It’s perhaps no surprise that virtually all of the countries seriously looking at implementing their own government-backed cryptocurrency are the biggest proponents of de-dollarization.
We’ve discussed this desire stemming from countries who, either due to sanctions against them or international trade interests, would like to move the world off of the US Dollar standard.
Venezuela was the first to introduce its own crypto known as the Petro. By now Iran, Russia, and China are all looking to follow its lead. There’s no doubt in my mind that once Christine Lagarde is running the ECB in November, she will also push to introduce some sort of Crypto-Euro.
Now, even Kim Jong Un is looking to get in on the action.
Of course, just like the corporate capitalist version of these cryptos, the Libra, it’s clear that not all cryptos are created equal. Each one of the examples mentioned above will have distinct algos and specs that will make them vastly different from each other. We know that bitcoin is borderless, open-source, censorship-resistant, immutable, and permissionless. In short, it’s designed to bring equal access to all users, something that a central bank digital currency is not necessarily very good at. I think that the Governor of Chile’s Central Bank said it best when he argued that when you’re dealing with a central bank “trust is a given” and that transactional transparency is not. In other words, bankers, corporations, and governments are going to take what they can from the crypto world in order to try and improve their own operations but no matter what they do, it won’t be anything like bitcoin. Please note: All data, figures & graphs are valid as of September 23rd. All trading carries risk. Only risk capital you can afford to lose. Some terrible data out of Europe is weighing heavy on the markets this morning. The good news is, that the Fed’s cash injections seem to have calmed the repo markets for now but it’s gonna be difficult to start a rally with the situation in Europe being this bad.
Both the German and French numbers were dismal but the overall Eurozone is just putting out some terrible PMI numbers. Both manufacturing and services are in the toilet. Here we can see manufacturing in the EU has been slowing down steadily since the beginning of last year but is now reaching levels last seen during the EU crisis of 2012.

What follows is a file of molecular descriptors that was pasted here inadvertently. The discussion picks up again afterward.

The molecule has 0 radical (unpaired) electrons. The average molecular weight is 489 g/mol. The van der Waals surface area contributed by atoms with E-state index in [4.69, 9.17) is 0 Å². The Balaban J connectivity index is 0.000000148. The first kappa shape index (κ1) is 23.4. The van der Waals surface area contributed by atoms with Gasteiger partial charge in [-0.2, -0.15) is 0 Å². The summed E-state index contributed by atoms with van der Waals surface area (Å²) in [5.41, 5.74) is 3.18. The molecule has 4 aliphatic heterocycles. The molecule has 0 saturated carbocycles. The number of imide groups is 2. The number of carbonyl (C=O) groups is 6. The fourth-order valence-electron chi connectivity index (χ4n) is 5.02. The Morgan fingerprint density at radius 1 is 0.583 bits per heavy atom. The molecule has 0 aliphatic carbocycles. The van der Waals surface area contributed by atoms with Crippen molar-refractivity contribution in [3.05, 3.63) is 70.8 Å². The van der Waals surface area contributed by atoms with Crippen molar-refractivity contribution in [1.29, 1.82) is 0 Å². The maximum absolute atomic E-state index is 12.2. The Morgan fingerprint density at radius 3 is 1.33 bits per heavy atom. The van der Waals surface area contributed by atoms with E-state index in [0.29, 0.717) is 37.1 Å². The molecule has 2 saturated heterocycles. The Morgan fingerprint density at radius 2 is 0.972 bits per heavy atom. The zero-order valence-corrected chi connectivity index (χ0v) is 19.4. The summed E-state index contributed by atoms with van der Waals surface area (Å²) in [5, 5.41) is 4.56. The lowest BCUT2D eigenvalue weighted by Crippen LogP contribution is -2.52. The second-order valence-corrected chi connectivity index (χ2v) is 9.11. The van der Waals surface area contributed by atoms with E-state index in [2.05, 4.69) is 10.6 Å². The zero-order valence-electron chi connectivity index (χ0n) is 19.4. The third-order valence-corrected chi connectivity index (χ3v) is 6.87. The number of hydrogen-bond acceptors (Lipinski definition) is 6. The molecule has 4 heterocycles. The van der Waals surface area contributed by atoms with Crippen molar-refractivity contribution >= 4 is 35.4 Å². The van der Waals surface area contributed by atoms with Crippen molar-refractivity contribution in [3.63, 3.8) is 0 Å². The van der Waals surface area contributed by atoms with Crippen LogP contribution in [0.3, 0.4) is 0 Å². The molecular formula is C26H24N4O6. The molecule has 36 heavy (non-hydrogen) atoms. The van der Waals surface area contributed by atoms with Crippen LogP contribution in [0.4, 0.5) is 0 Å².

Needless to say, investors have moved to a defensive stance. Stock indices are down across the board. Gold is giving an upward push, and even the Japanese Yen (a traditional safe-haven currency) is gaining strength today.
ECB President Mario Draghi is scheduled to appear live from in Brussels at 3:00 PM local time. Let’s see if he can salvage the market mood. Later this evening we’ll also hear from several members of the US Fed, followed by a speech from Haruhiko Kuroda of the Bank of Japan early tomorrow morning. After much fanfare and nearly a year of regulatory-driven delays the entire crypto community can breathe a sigh of relief now that the Bakkt futures contracts are finally live. Those of us who like watching bitcoin’s volumes closely will now have a new tab to keep open on the browser. Here we can see the total volume in BTC that’s been traded so far on these contracts.
As we can see, as of this writing only 28 bitcoins have exchanged hands through the new service, which at today’s prices is approximately $275,000.
This might seem a bit low, but it’s important to note that volumes are down across the crypto market today. Putting this number into perspective, we can see that Messari is reporting bitcoin volumes across the top 10 exchanges at just $362 million. This kind of makes sense given the low volatility of the day. In times when bitcoin sees big moves, this number easily reaches the low billions.